BACKGROUND: In the year after birth one in six women has a depressive illness, and 30% are still depressed, or depressed again, when their child is 2 years old, 94% experience at least one major health problem (e.g. back pain, perineal pain, mastitis, urinary or faecal incontinence), 26% experience sexual problems and almost 20% have relationship problems with partners. Women with depression report less practical and emotional support from partners, less social support overall, more negative life events, and poorer physical health. Their perceptions of factors contributing to depression are lack of support, isolation, exhaustion and physical health problems. Fewer than one in three affected women seek help in primary care despite frequent contacts. METHODS/DESIGN: PRISM aims to reduce depression and physical health problems of recent mothers through primary care strategies to increase practitioners' response to these issues, and through community-based strategies to develop broader family and community supports for recent mothers. Eligible local governments will be recruited and randomised to intervention or comparison arms, after stratification (urban/rural, size, birth numbers, extent of community activity), avoiding contiguous boundaries. Maternal depression and physical health will be measured six months after birth, in a one year cohort of mothers, in intervention and comparison communities. The sample size to detect a 20% relative reduction in depression, adjusting for cluster sampling, and estimating a population response fraction of 67% is 5740 x 2. Analysis of the physical and mental health outcomes, by intention to treat, will adjust for the correlated structure of the data.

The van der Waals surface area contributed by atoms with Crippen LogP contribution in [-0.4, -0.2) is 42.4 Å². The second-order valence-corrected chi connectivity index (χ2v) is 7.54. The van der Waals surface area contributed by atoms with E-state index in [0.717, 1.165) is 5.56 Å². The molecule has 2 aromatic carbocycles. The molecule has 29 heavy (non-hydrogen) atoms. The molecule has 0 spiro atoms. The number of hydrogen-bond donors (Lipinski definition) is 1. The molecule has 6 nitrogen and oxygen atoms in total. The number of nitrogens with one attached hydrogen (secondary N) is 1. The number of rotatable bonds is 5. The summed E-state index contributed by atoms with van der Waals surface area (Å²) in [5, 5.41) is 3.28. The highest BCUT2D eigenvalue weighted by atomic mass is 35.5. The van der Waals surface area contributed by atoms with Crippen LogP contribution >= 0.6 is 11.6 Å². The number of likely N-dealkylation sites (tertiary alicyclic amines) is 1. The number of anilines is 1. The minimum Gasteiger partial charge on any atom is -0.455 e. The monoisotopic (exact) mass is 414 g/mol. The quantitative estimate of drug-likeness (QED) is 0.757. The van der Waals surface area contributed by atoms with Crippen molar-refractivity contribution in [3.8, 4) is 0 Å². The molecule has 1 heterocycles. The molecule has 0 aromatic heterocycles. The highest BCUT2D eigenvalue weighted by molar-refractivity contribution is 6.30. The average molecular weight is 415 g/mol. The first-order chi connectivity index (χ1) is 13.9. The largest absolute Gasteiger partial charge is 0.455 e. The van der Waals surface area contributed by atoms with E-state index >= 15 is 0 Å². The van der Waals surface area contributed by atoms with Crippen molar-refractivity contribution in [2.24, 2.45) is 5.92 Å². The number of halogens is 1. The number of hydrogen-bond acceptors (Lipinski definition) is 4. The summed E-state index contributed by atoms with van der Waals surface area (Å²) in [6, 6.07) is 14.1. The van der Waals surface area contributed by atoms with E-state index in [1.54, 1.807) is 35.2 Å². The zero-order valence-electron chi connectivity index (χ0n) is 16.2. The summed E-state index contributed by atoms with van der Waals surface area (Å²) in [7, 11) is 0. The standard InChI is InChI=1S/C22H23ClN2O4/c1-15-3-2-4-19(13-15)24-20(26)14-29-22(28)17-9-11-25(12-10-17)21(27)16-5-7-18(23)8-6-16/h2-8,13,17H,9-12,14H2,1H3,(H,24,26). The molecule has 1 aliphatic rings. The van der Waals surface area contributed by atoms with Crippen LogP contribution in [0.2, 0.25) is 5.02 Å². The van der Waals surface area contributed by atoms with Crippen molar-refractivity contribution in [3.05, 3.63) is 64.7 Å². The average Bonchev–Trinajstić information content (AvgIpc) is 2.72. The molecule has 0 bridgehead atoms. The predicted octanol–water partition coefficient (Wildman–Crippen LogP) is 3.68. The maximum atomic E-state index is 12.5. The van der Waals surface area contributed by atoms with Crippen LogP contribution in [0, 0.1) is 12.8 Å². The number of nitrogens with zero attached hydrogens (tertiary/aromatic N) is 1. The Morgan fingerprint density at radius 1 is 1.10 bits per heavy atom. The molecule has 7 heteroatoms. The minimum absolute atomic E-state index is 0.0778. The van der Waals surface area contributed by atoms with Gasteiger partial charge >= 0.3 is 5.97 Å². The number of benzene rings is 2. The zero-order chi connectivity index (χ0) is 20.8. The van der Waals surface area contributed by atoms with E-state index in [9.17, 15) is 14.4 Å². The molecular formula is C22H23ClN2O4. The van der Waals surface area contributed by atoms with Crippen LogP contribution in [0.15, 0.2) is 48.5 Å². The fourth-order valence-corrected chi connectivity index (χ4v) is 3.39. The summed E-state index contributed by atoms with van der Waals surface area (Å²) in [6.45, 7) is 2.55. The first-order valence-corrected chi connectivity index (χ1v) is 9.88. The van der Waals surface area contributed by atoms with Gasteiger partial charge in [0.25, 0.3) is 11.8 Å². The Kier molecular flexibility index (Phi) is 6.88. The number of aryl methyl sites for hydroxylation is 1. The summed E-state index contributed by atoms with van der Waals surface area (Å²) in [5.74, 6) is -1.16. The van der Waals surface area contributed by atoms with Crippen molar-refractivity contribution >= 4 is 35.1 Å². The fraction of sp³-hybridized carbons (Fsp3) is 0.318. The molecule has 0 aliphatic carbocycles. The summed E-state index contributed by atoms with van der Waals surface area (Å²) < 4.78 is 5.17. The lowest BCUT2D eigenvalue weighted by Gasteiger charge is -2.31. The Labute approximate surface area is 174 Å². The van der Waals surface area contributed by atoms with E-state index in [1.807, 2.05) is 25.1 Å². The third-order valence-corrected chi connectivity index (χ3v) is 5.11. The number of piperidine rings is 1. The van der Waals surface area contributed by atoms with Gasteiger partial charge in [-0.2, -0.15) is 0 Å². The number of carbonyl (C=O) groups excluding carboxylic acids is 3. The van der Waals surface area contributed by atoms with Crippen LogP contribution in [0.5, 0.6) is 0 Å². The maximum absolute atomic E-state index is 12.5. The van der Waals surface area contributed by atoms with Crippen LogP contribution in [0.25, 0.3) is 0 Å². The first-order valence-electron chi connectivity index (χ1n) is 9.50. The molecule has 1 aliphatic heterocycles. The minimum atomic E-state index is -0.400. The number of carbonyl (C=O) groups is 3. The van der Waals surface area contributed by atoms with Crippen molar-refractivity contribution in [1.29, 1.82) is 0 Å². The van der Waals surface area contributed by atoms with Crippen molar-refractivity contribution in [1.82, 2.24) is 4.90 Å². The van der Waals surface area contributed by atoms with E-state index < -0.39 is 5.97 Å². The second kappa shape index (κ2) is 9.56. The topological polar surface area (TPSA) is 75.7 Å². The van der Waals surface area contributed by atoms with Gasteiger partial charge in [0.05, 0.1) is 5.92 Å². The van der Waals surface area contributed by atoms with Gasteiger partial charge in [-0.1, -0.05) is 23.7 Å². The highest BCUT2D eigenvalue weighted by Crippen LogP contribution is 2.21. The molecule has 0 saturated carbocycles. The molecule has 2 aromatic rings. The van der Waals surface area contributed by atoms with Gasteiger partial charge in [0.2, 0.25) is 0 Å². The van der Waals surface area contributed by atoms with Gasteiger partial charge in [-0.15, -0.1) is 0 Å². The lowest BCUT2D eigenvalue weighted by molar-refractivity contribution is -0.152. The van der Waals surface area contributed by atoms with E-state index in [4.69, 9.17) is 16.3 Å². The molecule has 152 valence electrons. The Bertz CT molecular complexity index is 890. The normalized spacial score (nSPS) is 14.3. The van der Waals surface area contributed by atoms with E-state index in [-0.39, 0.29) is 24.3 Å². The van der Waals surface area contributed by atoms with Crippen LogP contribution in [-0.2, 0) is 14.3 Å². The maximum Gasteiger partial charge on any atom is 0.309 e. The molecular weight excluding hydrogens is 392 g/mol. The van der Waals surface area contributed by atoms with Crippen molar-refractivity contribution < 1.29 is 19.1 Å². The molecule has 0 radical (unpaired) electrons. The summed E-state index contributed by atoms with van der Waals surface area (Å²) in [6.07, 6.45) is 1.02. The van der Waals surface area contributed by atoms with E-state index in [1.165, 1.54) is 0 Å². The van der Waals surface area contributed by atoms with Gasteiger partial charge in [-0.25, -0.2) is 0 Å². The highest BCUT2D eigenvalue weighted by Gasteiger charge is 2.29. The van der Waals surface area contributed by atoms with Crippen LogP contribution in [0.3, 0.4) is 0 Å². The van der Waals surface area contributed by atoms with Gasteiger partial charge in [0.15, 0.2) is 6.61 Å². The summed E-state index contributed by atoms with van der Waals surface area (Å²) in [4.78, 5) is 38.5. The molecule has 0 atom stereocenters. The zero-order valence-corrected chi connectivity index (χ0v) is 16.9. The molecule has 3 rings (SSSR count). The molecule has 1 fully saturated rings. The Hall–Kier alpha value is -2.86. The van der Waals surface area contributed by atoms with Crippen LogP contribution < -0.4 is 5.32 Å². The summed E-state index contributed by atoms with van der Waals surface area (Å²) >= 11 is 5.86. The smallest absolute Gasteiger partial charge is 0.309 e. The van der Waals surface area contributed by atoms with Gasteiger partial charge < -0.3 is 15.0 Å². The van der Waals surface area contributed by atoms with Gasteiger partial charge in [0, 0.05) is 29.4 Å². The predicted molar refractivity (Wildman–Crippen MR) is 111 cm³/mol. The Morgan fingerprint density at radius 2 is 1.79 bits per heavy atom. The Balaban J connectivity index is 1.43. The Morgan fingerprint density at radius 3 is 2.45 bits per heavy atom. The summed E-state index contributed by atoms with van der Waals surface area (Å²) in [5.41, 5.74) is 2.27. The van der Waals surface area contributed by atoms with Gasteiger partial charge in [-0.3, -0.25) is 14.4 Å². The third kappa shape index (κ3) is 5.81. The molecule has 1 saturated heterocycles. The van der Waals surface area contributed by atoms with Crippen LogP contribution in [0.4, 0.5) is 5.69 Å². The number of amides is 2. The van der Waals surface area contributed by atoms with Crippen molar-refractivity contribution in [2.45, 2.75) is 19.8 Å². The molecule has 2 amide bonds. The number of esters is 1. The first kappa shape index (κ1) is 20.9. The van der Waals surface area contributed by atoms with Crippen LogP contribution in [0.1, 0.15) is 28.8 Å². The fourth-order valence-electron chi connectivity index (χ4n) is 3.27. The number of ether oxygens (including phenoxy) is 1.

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    Take the sex out of STI screening! Views of young women on implementing chlamydia screening in General Practice
    Pavlin, NL ; Parker, R ; Fairley, CK ; Gunn, JM ; Hocking, J (BMC, 2008-05-09)